32Which Platform to Choose? Every platform has its unique featureChoose platform based onNature of the studyAmount of available RNACostPlatform comparison in MAQC study
33MAQC ProjectObjective: To generate a set of quality control tools for microarray research community137 participants representing 51 organizationsGene expression from two distinct RNA samples (total 4 samples)Sample A = Universal Human Reference RNA(UHRR)–100%Sample B = Human Brain Reference RNA(HBRR) – 100%Sample C = 75% UHRR + 25% HBRRSample D = 25% UHRR + 75% HBRR
35Why Normalize Data?To “calibrate”/adjust data so as to reduce or eliminate the effects arising from variation in technology and other sources rather than due to true biological differences between test groups.
36Sources of bias/variation Tissue or cell linesmRNAIt can degrade over time - so there is a potential batch effect if portions of experiment are performed at different timesPurity and quantityDye color effect (spotted arrays)Variation due to technology - is substantially reduced with improved technologyEtc.
37A useful graphical representation of data Data matrix:Let
38A useful graphical representation of data Let its spectral decomposition be given bywhere
39A useful graphical representation of data ThenPlot
41Internal control normalization (Housekeeping gene(s)) Expression of each gene is measured relative to the average of house keeping genes.Basic assumption: Expression of housekeeping genes does not change.Disadvantage:House keeping genes may be highly expressed sometimes. Unexpected regulation of house keeping gene(s) leads to misinterpretation
42Global Normalization Basic assumption Regression of Mean/Median expression ratio of all monitored mRNAs is constant across a chip.Regression ofIn simple terms the log ratios are corrected by a common “mean” or “median”This method can also be applied to single Dye data
43Linear Normalization (for spotted arrays) Basic assumptionMean/Median expression ratio of all monitored mRNAs depends upon the average intensityRegression of
44Non-Linear Normalization (for spotted arrays) Basic assumptionMean/Median expression ratio of all monitored mRNAs depends upon the average intensityRegression ofWhere is estimated by the robust scatter plotsmoother LOWESS (Locally WEighted Scatterplot Smoothing)
45Analysis of Variance (ANOVA) Standard Analysis of Variance modelResponse variable - Gene expressionExplanatory variables:Dye colorBatchOther potential effects?Advantage: Statistically significantgenes can be identified while controlling for thevarious experimental conditions/factors.
46Some important experimental designs Pooled Samples versus Separate samplesSometimes there may not be sufficient biological sample/specimen from a given animal. In such cases biological samples are pooled from several identical animals to form a sample.
47An example of a pooling design (for each treatment group) Subjects Pool Observations(Microarray chips)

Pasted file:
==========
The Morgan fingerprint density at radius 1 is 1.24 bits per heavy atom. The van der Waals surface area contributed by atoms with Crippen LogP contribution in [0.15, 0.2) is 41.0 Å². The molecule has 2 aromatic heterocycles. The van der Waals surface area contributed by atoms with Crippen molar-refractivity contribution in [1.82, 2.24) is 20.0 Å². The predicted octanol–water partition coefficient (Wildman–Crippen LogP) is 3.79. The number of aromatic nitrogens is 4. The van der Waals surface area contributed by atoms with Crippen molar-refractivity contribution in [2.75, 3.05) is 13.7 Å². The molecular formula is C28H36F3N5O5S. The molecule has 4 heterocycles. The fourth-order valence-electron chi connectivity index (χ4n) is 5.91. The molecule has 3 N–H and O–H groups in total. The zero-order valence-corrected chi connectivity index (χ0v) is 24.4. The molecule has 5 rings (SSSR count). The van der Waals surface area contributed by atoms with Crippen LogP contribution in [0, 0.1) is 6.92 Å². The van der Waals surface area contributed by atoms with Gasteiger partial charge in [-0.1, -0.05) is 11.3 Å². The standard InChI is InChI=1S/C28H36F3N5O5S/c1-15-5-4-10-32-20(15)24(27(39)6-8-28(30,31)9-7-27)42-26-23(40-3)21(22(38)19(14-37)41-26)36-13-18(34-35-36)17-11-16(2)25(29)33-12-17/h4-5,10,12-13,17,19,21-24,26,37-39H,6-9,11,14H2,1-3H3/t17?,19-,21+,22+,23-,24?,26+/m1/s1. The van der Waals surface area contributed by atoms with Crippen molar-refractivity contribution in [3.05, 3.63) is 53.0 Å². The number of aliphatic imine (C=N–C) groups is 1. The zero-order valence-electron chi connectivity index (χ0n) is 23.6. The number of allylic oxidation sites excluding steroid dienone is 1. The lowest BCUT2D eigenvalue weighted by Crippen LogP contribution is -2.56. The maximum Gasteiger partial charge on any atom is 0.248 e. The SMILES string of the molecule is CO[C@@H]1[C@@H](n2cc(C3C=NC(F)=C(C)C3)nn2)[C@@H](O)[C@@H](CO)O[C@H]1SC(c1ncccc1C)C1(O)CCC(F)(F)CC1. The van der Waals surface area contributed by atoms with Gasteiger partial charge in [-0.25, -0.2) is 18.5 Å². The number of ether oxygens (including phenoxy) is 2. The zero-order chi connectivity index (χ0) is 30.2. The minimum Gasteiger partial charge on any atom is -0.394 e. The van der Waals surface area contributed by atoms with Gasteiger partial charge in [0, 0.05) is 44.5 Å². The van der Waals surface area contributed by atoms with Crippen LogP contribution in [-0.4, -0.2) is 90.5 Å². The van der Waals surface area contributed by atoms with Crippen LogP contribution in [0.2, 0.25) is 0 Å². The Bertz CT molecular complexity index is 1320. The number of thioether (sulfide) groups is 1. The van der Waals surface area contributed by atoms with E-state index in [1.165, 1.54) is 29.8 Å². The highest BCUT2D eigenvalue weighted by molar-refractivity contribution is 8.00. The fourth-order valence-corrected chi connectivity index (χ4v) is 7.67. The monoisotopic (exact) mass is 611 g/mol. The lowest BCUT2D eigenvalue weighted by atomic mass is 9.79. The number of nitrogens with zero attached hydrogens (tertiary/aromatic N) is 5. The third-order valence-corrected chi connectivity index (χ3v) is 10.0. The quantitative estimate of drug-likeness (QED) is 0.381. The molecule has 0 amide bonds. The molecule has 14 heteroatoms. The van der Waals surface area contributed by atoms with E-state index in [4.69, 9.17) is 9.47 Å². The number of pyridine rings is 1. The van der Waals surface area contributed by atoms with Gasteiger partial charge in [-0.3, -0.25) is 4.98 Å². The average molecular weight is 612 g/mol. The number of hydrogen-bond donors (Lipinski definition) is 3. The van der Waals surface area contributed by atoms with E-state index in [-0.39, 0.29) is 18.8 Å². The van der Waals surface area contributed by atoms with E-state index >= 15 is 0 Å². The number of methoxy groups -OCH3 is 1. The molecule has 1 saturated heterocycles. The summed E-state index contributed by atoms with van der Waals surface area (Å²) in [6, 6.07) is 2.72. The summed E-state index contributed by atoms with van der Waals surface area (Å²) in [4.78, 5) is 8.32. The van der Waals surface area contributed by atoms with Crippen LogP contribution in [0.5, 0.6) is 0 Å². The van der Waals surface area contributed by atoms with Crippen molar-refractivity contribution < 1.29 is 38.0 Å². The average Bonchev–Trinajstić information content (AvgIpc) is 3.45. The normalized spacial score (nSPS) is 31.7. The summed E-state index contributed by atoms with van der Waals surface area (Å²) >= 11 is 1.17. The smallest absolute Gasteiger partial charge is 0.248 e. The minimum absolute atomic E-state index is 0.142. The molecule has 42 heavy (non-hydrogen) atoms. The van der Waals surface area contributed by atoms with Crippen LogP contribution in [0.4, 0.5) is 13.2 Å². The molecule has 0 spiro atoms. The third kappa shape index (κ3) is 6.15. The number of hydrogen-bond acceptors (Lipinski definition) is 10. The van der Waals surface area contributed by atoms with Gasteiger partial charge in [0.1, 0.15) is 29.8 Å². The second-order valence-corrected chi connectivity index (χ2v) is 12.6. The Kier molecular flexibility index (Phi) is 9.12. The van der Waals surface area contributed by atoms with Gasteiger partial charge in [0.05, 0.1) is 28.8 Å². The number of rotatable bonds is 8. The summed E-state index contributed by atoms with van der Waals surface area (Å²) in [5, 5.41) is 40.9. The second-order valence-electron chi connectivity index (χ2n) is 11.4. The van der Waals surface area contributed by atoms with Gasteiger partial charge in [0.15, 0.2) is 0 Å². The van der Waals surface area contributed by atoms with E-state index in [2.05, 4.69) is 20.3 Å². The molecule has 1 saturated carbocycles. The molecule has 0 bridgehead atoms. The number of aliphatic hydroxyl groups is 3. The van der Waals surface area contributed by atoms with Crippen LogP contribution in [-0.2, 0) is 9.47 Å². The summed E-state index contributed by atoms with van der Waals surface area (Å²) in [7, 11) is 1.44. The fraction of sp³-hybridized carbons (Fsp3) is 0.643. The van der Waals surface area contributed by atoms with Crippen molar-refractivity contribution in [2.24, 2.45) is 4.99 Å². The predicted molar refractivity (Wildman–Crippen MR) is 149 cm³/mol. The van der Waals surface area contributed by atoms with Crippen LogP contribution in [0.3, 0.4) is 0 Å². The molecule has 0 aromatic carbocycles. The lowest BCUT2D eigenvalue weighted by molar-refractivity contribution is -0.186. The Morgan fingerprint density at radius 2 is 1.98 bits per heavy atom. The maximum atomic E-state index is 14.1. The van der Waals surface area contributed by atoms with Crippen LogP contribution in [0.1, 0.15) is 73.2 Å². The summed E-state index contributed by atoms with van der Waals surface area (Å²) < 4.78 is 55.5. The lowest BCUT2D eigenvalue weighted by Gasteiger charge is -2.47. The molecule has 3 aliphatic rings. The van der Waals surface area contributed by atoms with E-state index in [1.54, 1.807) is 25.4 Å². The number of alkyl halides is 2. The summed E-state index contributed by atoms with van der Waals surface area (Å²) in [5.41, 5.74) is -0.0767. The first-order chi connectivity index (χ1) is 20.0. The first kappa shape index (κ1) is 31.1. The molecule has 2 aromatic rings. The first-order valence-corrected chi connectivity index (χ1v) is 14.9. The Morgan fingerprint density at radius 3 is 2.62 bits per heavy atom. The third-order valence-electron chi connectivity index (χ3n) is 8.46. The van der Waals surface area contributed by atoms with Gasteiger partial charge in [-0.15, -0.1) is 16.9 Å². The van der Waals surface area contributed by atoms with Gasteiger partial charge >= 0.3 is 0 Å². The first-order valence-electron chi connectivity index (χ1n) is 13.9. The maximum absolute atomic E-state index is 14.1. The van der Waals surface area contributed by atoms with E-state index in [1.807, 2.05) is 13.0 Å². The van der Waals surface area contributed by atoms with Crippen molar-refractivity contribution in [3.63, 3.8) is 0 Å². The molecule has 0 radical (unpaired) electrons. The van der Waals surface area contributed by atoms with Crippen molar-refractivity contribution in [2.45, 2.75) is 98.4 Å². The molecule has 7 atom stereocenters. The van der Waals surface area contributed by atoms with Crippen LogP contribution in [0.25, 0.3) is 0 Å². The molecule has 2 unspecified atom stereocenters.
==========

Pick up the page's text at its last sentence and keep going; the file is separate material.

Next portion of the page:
48The pooling design Subjects Pool Observations (Microarray chips) 9 3 6 (3 per pool)More generally:n p m(r=n/p per pool)
49The standard design Subjects # Pool Observations (Microarray chips) (r=1)More generally:n p=n m=n
50Some issues What are the underlying parameters? Effect of pooling on power.The basic assumption. Validity of the assumption.
51ParametersTotal variation in the expression of a gene can be decomposed in to:Biological variationTechnical variationBiological samples (n)Number of pools (p)Biological samples per pool (r=n/p)Observed number of samples (e.g. microarrays) (m)
52Some comments about pooling Variance of the estimated mean expression of a gene depends on:number of pools (p)number of bio samples per pool (r)number of arrays (m)biological variationTechnical variation.Pooling works well when the biological variation in the geneexpression is substantially larger than the technical variation.
53Power comparisons # Bio #Micro Pool size Power 5/group 5/group 1 (Standard design)6/group 6/group 1 (Standard design)6/group 3/group 2 (i.e 3 pools/group)8/group 4/group (i.e. 4 pools/group)10/group 5/group (i.e. 5 pools/group)Zhang and Gant (2005)
54Power comparisons Conditions of the simulation study: Biological variation is 4 times the technical variation.False positive rate isDetect 2-fold expression.Data are normally distributed.
55A fundamental assumption Biological averaging:Suppose an experiment consists of pooling “r” samples. Thenthe expression of a gene in the pooled sample is assumed tobe the average of the gene’s expression in the “r” samples.This assumption need not be true especially if the expressionvalues are transformed non-linearly.
56Some important experimental designs Reference designs (Spotted array)Each treatment sample is hybridized against a common reference control.Loop designs (Spotted array)Suppose we have a control and three experimental groups A, B and C. Then hybridize Control and A, A with B, B with C and C with A.
57Data Analysis - Preliminaries NormalizationTransformation of data (usual methods)Perhaps first fit ANOVA and plot the residualsLog transformationSquare rootMore generally, Box-Cox family of transformationsIdentify potential outliers in the data (again, perhaps use the residuals)
58Data AnalysisMethod of Analysis depends upon the scientific question of interest.In the next three lectures we describe several general methods and illustrate some using real data!